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suchw

air unit start - help

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Hi I am trying to start the NGX via the air unit, always have plenty of duct pressure for one engine to start but when trying to start the other engine air duct pressure drops and cant get past 19 % N2, anybody done this, thanks

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make sure both packs are off and isolation valve is set to auto. You could always cross bleed to start the other engine. Also, which engine are you starting first? it would be preferable to start engine 2 first. If you give the engine with 19% fuel, it should still start. Mitch Bowman

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i have tried starting either, i find I can start the second if i start it straight after the first but if i let the first engine stabalise i cant get a start on the second engine if if i introduce the fuel in a 19, wont go past 19%

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i have had the exact same problem i had to start the apu and finish with an apu start, i think its a bug too ive tried different combinations of pack and bleed configurations nothing works, only one engine can get started on grnd start

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Both engine bleed valves should always be on during an engine start. Try once with an open isolation valve, and then with a closed iso valve. Mitch Bowman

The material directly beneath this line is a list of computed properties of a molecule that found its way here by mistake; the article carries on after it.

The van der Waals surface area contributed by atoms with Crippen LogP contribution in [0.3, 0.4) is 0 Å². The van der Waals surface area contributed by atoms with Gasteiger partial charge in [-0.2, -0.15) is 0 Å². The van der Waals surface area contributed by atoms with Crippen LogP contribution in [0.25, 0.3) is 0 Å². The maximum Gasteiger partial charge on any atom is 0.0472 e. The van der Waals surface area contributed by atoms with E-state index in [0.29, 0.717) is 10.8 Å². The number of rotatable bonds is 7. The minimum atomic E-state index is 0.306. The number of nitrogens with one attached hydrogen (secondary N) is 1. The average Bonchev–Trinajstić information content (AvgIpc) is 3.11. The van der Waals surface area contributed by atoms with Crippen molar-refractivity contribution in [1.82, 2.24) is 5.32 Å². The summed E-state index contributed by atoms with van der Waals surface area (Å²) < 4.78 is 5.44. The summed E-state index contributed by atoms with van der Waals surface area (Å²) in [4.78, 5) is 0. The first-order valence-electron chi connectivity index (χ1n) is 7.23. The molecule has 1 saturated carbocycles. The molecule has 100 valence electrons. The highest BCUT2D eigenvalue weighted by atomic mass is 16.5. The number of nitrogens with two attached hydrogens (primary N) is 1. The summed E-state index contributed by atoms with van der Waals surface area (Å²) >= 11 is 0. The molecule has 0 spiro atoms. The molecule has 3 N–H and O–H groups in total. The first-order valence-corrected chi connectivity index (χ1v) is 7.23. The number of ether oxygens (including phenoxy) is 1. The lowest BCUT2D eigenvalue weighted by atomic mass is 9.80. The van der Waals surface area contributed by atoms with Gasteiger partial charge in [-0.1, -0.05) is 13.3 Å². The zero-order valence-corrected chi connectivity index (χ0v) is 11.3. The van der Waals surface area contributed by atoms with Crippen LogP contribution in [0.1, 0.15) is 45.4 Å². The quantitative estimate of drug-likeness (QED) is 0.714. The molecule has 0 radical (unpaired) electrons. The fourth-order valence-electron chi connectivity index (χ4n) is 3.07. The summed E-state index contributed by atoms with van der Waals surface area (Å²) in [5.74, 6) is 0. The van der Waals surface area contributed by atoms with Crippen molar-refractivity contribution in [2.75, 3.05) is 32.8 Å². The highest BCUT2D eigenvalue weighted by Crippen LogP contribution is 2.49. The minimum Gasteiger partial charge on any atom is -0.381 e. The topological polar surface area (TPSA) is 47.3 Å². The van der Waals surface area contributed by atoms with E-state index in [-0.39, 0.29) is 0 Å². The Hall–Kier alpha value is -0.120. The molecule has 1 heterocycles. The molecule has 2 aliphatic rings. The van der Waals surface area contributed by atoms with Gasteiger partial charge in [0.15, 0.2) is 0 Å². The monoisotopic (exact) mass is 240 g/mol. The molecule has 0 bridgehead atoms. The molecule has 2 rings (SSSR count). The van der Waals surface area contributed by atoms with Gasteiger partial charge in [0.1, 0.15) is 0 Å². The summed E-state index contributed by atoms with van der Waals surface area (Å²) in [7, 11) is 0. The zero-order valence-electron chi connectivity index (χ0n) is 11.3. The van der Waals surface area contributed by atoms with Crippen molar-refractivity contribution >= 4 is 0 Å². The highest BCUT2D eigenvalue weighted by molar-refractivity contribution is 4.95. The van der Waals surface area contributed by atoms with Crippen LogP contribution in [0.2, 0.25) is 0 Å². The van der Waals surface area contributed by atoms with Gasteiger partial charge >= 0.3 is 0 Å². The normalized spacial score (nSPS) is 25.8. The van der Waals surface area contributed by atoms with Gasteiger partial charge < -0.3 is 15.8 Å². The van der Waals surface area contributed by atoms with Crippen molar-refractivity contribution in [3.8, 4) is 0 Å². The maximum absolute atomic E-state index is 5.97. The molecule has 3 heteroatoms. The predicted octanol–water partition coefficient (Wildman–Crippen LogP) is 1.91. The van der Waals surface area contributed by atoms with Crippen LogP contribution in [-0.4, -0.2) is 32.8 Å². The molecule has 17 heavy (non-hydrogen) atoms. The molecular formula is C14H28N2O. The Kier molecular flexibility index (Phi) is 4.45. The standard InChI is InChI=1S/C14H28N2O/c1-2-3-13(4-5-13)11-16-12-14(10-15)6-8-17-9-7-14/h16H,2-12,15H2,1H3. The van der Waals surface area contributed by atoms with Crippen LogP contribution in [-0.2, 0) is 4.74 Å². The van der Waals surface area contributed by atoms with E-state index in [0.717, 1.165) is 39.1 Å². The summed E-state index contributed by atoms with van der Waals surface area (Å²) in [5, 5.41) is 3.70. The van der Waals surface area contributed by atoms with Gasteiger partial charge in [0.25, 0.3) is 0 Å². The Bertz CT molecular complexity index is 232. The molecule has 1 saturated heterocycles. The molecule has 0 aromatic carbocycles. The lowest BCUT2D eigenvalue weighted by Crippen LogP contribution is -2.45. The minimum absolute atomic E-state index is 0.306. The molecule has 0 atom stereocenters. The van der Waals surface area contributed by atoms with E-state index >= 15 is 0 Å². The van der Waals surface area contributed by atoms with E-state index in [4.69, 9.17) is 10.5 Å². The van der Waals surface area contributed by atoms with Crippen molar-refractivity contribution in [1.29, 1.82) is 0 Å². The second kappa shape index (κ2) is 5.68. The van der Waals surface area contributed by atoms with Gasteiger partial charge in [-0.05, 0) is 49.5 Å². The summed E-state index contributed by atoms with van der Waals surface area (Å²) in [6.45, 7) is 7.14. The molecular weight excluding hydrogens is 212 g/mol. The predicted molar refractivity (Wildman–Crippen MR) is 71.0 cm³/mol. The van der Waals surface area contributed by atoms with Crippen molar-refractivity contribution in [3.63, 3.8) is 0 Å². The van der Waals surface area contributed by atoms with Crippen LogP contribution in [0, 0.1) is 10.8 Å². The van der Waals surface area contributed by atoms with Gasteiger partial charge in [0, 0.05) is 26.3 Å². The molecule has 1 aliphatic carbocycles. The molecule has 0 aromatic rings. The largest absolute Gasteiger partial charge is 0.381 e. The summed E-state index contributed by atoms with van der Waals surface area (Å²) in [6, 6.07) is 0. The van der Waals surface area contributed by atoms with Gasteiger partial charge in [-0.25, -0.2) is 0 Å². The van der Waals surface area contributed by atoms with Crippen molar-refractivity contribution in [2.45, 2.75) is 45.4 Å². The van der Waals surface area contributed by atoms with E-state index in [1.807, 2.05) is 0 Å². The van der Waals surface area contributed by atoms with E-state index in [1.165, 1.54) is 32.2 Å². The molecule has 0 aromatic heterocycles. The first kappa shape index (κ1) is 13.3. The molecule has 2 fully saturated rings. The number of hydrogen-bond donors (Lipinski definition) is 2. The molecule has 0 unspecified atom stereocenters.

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Both engine bleed valves should always be on during an engine start. Try once with an open isolation valve, and then with a closed iso valve. Mitch Bowman
Ohh no no no no! The engine bleed valves you see on your overhead panel should be closed during the start. They are not part of the engine air starter ducting at all. The EGV's on the upper panel allow air from the 5th+9th stages (well on the 3-4-5's...pretty sure they are the same in the new NG's) into the pneumatic system. You don't want that air that's supposed to be going to the combustion chambers getting bled off prematurely. Hopefully it's okay to post this here: from http://www.b737.org.uk/pilotnotes.htm EDIT: I guess it's redundant as Andrea described below :( heheschem_pmeumatic.jpg